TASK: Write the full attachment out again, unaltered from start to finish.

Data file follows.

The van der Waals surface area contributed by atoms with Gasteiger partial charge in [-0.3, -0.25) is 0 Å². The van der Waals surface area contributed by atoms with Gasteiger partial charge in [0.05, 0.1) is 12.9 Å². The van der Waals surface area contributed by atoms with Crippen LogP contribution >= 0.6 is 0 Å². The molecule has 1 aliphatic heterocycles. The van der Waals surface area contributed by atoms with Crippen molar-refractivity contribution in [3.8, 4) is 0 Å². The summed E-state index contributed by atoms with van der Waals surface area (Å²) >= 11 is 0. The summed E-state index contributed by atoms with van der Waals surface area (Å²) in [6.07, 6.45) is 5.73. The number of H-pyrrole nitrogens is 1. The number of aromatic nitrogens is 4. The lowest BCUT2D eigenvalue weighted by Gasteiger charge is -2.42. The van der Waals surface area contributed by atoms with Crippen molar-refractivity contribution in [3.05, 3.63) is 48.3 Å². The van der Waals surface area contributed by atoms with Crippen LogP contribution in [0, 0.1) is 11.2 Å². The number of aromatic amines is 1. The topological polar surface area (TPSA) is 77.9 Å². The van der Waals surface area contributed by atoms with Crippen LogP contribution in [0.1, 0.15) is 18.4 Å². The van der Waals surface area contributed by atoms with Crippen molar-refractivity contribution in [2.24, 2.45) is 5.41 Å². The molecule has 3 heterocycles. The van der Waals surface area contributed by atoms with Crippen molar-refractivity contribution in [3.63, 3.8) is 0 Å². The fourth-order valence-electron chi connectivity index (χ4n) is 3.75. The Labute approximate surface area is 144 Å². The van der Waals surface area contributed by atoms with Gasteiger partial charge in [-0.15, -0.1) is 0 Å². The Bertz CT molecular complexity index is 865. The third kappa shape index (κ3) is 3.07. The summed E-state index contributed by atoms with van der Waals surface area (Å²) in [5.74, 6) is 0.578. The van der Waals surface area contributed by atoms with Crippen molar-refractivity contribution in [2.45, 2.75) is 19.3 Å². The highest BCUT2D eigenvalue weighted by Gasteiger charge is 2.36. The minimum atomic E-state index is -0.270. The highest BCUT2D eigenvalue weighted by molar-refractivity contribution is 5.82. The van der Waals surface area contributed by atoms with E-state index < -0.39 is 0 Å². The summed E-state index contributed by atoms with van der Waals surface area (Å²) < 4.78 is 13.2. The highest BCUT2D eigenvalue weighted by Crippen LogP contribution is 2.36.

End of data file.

The van der Waals surface area contributed by atoms with Gasteiger partial charge in [-0.3, -0.25) is 0 Å². The van der Waals surface area contributed by atoms with Gasteiger partial charge in [0.05, 0.1) is 12.9 Å². The van der Waals surface area contributed by atoms with Crippen LogP contribution >= 0.6 is 0 Å². The molecule has 1 aliphatic heterocycles. The van der Waals surface area contributed by atoms with Crippen molar-refractivity contribution in [3.8, 4) is 0 Å². The summed E-state index contributed by atoms with van der Waals surface area (Å²) >= 11 is 0. The summed E-state index contributed by atoms with van der Waals surface area (Å²) in [6.07, 6.45) is 5.73. The number of H-pyrrole nitrogens is 1. The number of aromatic nitrogens is 4. The lowest BCUT2D eigenvalue weighted by Gasteiger charge is -2.42. The van der Waals surface area contributed by atoms with Crippen molar-refractivity contribution in [3.05, 3.63) is 48.3 Å². The van der Waals surface area contributed by atoms with Crippen LogP contribution in [0, 0.1) is 11.2 Å². The number of aromatic amines is 1. The topological polar surface area (TPSA) is 77.9 Å². The van der Waals surface area contributed by atoms with Crippen LogP contribution in [0.1, 0.15) is 18.4 Å². The van der Waals surface area contributed by atoms with Crippen molar-refractivity contribution in [2.24, 2.45) is 5.41 Å². The molecule has 3 heterocycles. The van der Waals surface area contributed by atoms with Crippen molar-refractivity contribution in [3.63, 3.8) is 0 Å². The fourth-order valence-electron chi connectivity index (χ4n) is 3.75. The Labute approximate surface area is 144 Å². The van der Waals surface area contributed by atoms with Gasteiger partial charge in [-0.15, -0.1) is 0 Å². The Bertz CT molecular complexity index is 865. The third kappa shape index (κ3) is 3.07. The summed E-state index contributed by atoms with van der Waals surface area (Å²) in [5.74, 6) is 0.578. The van der Waals surface area contributed by atoms with Crippen molar-refractivity contribution in [2.45, 2.75) is 19.3 Å². The highest BCUT2D eigenvalue weighted by Gasteiger charge is 2.36. The minimum atomic E-state index is -0.270. The highest BCUT2D eigenvalue weighted by molar-refractivity contribution is 5.82. The van der Waals surface area contributed by atoms with E-state index < -0.39 is 0 Å². The summed E-state index contributed by atoms with van der Waals surface area (Å²) < 4.78 is 13.2. The highest BCUT2D eigenvalue weighted by Crippen LogP contribution is 2.36.